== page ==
Watching the online discussions about police shootings, the massacre at Charleston’s Emanuel African Methodist Episcopal Church and the Confederate flag reminds me that a lot of white Americans haven’t the faintest clue about how privileged whites have been and still are in U.S. society. It’s easy to say “I don’t see race” if you’re part of the politically and economically dominant racial group, but if we’re to heal this nation’s wounds, white people need to see race.
As a small step in that process, I herewith offer a small case study in white privilege. For simplicity’s sake, I’ll base it on the life of someone I know pretty well: me.
Like all of us, I am very much a product of the family I was born into. My parents, both white, grew up in New York City in the 1920s and ‘30s. My grandfather owned a paint store, and made a good, middle-class living. My dad went to Cornell University and Harvard Medical School. While those institutions, to their credit, did admit African Americans at that time, economic circumstances and lack of educational opportunities for blacks in much of the country kept their enrollment overwhelmingly white.
After my dad finished serving in World War II, my parents settled in the newly-sprouting community of Inglewood, just north of Los Angeles International Airport. Like most of L.A.’s middle-class communities at the time, Inglewood was all white. African Americans and Latinos were consistently redlined out of this and other affluent and up-and-coming neighborhoods, property values in the areas they could live kept artificially low by discrimination, poor city services and lack of access to affordable mortgages and home loans. The Federal Housing Administration, which made home mortgages possible for millions, officially promoted redlining in its Underwriting Manual. You literally couldn’t get an FHA loan for an integrated neighborhood.
As with many young families, my folks’ home was their primary financial asset. The value of that home grew, while black families in places like Watts didn’t do nearly as well.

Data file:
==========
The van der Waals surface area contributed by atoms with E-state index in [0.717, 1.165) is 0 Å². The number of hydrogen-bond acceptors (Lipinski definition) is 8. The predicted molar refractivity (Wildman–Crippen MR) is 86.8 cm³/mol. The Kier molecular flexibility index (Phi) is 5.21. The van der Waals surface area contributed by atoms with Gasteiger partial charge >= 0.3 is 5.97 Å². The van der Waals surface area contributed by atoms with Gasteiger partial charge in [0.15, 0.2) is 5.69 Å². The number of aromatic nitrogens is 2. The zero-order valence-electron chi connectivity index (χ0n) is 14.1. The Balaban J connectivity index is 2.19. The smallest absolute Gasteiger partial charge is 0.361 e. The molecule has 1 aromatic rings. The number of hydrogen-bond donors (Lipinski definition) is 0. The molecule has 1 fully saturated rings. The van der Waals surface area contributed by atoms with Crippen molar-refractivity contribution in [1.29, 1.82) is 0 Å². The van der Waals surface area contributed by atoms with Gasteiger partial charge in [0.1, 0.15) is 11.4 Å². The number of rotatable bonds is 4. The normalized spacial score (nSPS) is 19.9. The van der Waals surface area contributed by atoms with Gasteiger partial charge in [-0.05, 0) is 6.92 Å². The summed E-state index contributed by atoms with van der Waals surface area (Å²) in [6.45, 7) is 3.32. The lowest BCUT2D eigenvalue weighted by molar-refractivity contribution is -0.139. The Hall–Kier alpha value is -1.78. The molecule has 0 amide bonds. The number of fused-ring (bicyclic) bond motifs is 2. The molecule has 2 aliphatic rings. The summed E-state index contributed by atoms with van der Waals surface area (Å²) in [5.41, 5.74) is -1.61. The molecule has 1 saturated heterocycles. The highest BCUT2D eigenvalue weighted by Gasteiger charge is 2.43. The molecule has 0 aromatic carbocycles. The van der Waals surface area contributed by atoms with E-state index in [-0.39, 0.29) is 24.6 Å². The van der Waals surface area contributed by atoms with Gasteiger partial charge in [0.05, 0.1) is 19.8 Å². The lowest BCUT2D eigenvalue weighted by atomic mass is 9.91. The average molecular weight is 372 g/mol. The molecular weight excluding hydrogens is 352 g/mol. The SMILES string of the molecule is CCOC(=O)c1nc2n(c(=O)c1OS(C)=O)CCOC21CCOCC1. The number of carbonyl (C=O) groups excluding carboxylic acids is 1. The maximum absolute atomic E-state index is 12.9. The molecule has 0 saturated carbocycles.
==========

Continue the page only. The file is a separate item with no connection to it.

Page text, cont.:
When, in the wake of fair housing laws, African Americans began moving into adjacent neighborhoods, my family joined the “white flight” to an even more affluent neighborhood on the Palos Verdes Peninsula. While we were house-hunting, I vividly remember a real estate agent cheerfully telling my parents about the tricks and deceptions he used to ensure that black families could never buy a home in white neighborhoods, regardless of what the law said. The home my folks bought in P.V. quintupled in value in just over a decade.
I went to Rolling Hills High School where, out of about 2,000 students, there were two black kids, one Latino and maybe three dozen Asians. It was just assumed that if you were reasonably bright you’d go to college, and lots of my classmates ended up at elite schools like MIT, Harvard and CalTech. We had AP classes (then a fairly new innovation) and pretty much all the support you could ask for. I shouldn’t need to say that the black and Latino kids in East L.A. had nothing like what we had.
Meanwhile, after settling down in Inglewood, my dad became a partner in the Ross-Loos Medical Group, which had started in 1929 as America’s first HMO. While I’m not aware of any conscious discrimination at Ross-Loos, the partners were all white. It was considered fairly remarkable in the late 1960s that they actually had a black physician on staff.
After I graduated from college, Ross-Loos was sold to a larger corporation, and the partners all made a bundle. That and the accumulated value of their home left my parents secure enough financially that they could travel to Europe, retire with no financial worries and help out their kids whenever any of us needed it. And believe me, we needed it, as we all had crazy career ideas and not a lot of financial acumen. The Bank of Mom and Dad rescued all of us at one time or another.
Literally everything I have today – my career, my home, and what financial security I have – stems directly from opportunities my parents and I had that simply were not available to most Americans of color. That’s not to say they didn’t earn their success – they absolutely did. But doors were open for them that were bolted and padlocked shut for millions of nonwhites. The same goes for me. To deny that reality is to deny history.
But there’s more. When I was in high school, my dad drove a Mercedes-Benz, back when such cars were much rarer. After getting my license, I drove that car occasionally to see friends, go to the library, etc. I never, ever had trouble with the police. Now picture a black 17-year-old driving a new Mercedes through an all-white suburb. Do you get my drift? I have never, ever, been pulled over because I “looked suspicious,” or treated like a probable shoplifter the moment I walked into a store. But even now, such things happen to black Americans (and other Americans of color) all the time – sometimes just an annoyance, but sometimes leading to an arrest on dubious charges, a criminal record, and occasionally far more tragic consequences.
My story is not unusual. I present it not to wallow in liberal guilt, but simply to illustrate a fact that most white Americans rarely ponder: It’s much easier to pull yourself up by your bootstraps if you actually have boots.